ALTA Statement on Biden Administration Housing Supply Action Plan

May 17, 2022

The Biden administration on May 16 announced legislative and administrative actions to address the U.S. housing supply shortage. This plan includes reforming zoning and land-use policies, as well as expanding federally backed financing for affordable housing and directing grants to localities that encourage construction.

ALTA commended the administration’s efforts to ease the burden of housing costs for more Americans.

“As the president’s Housing Supply Action Plan notes, the most important action that can be taken to reduce costs and improve affordability is to boost the supply of quality housing in communities nationwide,” said Diane Tomb, ALTA’s chief executive officer. “ALTA looks forward to working closely with the Administration as various initiatives within the plan develop. We are committed to assisting American families achieve and protect the dream of homeownership across the United States.”

The action plan notes that today’s rising housing costs are years in the making. Fewer new homes were built in the decade following the Great Recession than in any decade since the 1960s. In addition, the constrained housing supply has failed to keep pace with demand and household formation. This mismatch between housing supply and housing demand grew during the pandemic. While estimates vary, Moody’s Analytics estimates that the shortfall in the housing supply is more than 1.5 million homes nationwide.

“This shortfall burdens family budgets, drives up inflation, limits economic growth, maintains residential segregation, and exacerbates climate change,” the Biden administration said in its plan. “Rising housing costs have burdened families of all incomes, with a particular impact on low- and moderate-income families, and people and communities of color.”

Under the plan, the Biden administration announced it will:

  • Reward jurisdictions that have reformed zoning and land-use policies
    • Commentary from the plan: One of the most significant issues constraining housing supply and production is the lack of available and affordable land, which is in large part driven by state and local zoning and land use laws and regulations that limit housing density. Exclusionary land use and zoning policies constrain land use, artificially inflate prices, perpetuate historical patterns of segregation, keep workers in lower productivity regions, and limit economic growth. Reducing regulatory barriers to housing production has been a bipartisan cause in a number of states throughout the country. It’s time for the same to be true in Congress, as well as in more states and local jurisdictions throughout the country.
  • Deploy new financing mechanisms to build and preserve more housing where financing gaps currently exist
    • Commentary from the plan: A second, significant barrier to increasing housing supply is a lack of attractive and low-cost financing for new construction and rehabilitation – particularly for units that are affordable. While the federal government currently offers a range of financing options for large multifamily development, market gaps exist for the construction and rehabilitation of single-family homes, 2-4-unit properties, ADU construction, manufactured and modular housing delivery, and smaller multifamily properties. Financing for these housing types has the potential to boost supply in constrained markets, and create location-efficient, modest density that can improve labor market outcomes and reduce greenhouse gas emissions--particularly when paired with state and local policies that remove barriers to where these kinds of housing can be located.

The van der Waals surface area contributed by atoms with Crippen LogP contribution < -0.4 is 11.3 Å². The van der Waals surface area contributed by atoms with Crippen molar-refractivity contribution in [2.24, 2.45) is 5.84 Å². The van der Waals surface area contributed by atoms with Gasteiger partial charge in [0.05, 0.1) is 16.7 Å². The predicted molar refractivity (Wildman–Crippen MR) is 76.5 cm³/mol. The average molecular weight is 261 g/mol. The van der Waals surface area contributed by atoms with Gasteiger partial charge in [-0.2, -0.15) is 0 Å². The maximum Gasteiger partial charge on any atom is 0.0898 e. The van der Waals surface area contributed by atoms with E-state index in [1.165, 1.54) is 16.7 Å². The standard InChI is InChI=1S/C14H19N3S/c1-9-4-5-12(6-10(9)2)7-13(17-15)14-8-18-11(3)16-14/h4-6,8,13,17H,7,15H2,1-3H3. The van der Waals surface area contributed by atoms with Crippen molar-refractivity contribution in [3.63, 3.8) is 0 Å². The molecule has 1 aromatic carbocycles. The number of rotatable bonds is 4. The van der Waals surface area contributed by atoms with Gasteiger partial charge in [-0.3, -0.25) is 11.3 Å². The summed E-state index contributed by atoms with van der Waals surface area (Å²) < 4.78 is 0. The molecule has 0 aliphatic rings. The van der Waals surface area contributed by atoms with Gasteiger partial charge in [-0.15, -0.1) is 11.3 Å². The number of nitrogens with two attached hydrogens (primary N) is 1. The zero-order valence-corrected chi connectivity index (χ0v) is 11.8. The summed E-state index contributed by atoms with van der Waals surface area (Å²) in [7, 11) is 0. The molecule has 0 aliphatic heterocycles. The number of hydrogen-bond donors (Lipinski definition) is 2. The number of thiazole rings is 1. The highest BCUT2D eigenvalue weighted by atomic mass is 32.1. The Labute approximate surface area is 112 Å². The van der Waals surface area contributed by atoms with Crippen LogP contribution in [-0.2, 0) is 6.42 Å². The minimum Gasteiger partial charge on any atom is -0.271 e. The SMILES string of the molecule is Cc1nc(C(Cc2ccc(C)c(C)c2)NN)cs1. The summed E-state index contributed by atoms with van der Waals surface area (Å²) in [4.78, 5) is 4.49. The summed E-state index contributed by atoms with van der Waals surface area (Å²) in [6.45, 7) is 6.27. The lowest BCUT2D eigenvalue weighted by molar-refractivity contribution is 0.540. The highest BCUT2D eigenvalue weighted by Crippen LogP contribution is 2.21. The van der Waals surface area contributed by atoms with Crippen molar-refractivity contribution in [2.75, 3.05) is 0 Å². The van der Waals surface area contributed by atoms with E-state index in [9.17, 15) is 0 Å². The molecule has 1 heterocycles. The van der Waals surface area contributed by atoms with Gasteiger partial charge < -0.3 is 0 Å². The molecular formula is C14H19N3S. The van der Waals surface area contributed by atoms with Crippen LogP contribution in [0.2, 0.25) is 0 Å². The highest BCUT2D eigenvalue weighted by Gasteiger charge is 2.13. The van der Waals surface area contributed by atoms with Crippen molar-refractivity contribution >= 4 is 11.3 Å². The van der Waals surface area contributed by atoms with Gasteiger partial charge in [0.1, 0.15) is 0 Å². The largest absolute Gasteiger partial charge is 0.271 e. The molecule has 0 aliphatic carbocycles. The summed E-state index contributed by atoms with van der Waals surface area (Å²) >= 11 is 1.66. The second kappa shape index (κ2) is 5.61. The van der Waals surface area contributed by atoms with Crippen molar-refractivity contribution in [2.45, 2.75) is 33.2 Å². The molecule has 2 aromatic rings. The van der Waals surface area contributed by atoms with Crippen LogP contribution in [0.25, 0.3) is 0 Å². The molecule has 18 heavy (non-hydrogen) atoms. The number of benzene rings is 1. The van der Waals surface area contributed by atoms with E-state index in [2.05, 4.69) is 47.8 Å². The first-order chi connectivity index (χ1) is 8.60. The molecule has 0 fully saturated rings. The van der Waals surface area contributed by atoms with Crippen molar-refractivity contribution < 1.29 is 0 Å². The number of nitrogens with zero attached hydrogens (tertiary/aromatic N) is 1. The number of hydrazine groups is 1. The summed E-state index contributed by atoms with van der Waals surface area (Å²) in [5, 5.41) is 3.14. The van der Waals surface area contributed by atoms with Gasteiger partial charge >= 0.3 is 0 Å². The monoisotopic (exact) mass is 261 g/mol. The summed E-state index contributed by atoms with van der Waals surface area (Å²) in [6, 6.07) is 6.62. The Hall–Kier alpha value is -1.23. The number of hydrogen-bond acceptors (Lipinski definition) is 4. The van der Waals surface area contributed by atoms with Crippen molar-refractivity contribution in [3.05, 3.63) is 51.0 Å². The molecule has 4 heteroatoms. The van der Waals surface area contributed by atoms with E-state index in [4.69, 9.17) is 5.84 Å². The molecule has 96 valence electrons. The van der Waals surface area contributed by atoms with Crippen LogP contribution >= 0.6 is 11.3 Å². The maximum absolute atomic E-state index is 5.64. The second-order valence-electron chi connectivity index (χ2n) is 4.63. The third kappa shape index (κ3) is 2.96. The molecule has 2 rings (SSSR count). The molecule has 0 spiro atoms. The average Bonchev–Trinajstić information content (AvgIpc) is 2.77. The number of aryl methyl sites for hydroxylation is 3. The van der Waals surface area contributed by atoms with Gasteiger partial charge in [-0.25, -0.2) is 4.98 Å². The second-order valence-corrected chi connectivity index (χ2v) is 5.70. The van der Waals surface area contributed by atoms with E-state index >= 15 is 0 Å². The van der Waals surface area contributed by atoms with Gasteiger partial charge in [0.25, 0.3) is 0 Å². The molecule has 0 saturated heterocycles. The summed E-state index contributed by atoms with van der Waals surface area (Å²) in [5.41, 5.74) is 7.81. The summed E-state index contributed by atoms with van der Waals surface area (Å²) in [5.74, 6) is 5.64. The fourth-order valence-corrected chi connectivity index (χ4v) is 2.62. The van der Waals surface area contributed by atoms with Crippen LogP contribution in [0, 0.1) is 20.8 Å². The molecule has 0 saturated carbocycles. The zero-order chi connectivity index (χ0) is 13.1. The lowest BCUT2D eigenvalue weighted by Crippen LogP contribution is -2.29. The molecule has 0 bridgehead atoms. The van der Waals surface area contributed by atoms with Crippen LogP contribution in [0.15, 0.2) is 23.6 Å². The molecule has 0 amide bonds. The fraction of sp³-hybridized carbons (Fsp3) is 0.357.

• Expand and improve existing forms of federal financing
    • Commentary from the plan: Multiple forms of federal financing have played a critical role over the years in boosting affordable housing supply. But more production is needed to make up for more than a decade of underbuilding before the pandemic, and existing programs need to work more effectively and efficiently in order to boost housing production at a pace that will close the housing shortfall in five years.
  • Ensure that more government-owned supply of homes and other housing goes toward owners who will live in them
    • Commentary from the plan: Beyond financing challenges, in recent years, the share of single family home purchases by investors has grown-–comprising more than 25% of all purchases nationally in some months of 2021, with an even higher share in certain markets, like Atlanta, San Jose and Phoenix. Well over half of these purchases were made by investors with more than ten properties, and almost a quarter of these purchases were made by investors with over 100 properties. Large investor purchases of single-family homes drive up home prices for lower-cost starter homes, making it harder for aspiring first-time and first-generation home buyers, among others, to access wealth-building opportunities from homeownership.

The Biden administration aims to close the shortage of available homes in five years. Additionally, the administration said it plans to “work with the private sector” to ensure construction is completed this year on the highest number of new homes since 2006. 

Contact ALTA at 202-296-3671 or